Comics for children have pretty much died a death these days but they used to be incredibly popular and very often split into those for boys and girls.
From 1919 to 1929, ‘The School Friend’ was published by Amalgamated Press as a story paper for girls – it was then renamed The Schoolgirl, and plodded along until 1940.
School Friend was then revived as a comic in 1950, publishing comic strips and prose stories. It ran until 1965, when it was merged into June, becoming June & School Friend.
“School Friend” was based on the adventures of pupils in a girls’ boarding school called Cliff House, and featured such characters as Barbara Redfern, Mabel Lyon, Jemima Carstairs – who wore a monocle and had an Eton crop. It was aimed at an actual or aspiring middle and upper middle class audience.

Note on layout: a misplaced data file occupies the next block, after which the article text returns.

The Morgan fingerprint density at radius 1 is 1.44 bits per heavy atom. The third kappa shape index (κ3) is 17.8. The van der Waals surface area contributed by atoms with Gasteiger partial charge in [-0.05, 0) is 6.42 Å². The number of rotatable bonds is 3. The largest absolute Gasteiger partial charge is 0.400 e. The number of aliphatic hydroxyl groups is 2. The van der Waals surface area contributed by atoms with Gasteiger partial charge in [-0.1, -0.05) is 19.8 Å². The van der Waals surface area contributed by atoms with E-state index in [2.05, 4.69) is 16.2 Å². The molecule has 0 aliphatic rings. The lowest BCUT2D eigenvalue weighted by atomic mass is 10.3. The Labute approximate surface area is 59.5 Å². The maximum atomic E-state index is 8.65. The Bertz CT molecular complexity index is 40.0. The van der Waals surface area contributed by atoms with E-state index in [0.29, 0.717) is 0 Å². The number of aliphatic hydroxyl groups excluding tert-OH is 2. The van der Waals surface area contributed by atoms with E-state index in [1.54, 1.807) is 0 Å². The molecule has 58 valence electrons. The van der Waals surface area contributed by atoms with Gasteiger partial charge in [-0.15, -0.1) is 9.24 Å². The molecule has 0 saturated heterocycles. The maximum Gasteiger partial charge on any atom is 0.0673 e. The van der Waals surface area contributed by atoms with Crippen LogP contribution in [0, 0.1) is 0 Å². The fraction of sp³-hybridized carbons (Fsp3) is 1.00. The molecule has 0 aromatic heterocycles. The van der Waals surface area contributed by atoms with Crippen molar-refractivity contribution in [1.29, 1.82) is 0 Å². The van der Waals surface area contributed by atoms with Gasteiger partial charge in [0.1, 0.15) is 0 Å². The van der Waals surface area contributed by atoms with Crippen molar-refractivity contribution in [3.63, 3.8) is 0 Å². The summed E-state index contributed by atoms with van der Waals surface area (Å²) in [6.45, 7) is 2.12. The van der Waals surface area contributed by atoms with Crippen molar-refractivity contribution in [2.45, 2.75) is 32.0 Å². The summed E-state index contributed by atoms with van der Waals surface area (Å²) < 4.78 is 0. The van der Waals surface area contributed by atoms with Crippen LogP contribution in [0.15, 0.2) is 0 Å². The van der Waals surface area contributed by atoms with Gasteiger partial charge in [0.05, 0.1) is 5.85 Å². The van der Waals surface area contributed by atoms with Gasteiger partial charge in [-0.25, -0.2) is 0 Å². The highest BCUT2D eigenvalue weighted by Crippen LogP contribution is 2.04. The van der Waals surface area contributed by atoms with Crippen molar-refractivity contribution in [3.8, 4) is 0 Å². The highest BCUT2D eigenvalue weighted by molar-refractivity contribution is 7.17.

It also featured an American called Leila Carroll: her favourite phrases were “Gee whiz” and “Whoopee”!
Another pupil at Cliff House was Bessie Bunter, sister of Billy Bunter who appeared in the popular boys’ comic, “The Magnet”.
The first girls’ comic to be published after the war, The School Friend was printing a very healthy 1 million copies per week.
Although the stories featured scenarios that most children wouldn’t have participated in the 1950s (horse riding, ballet, skiing in the Alps) there was an interesting message being spelled out: in a school environment devoid of males, females were able to assert themselves and reach their full potential.
What equivalents are there today?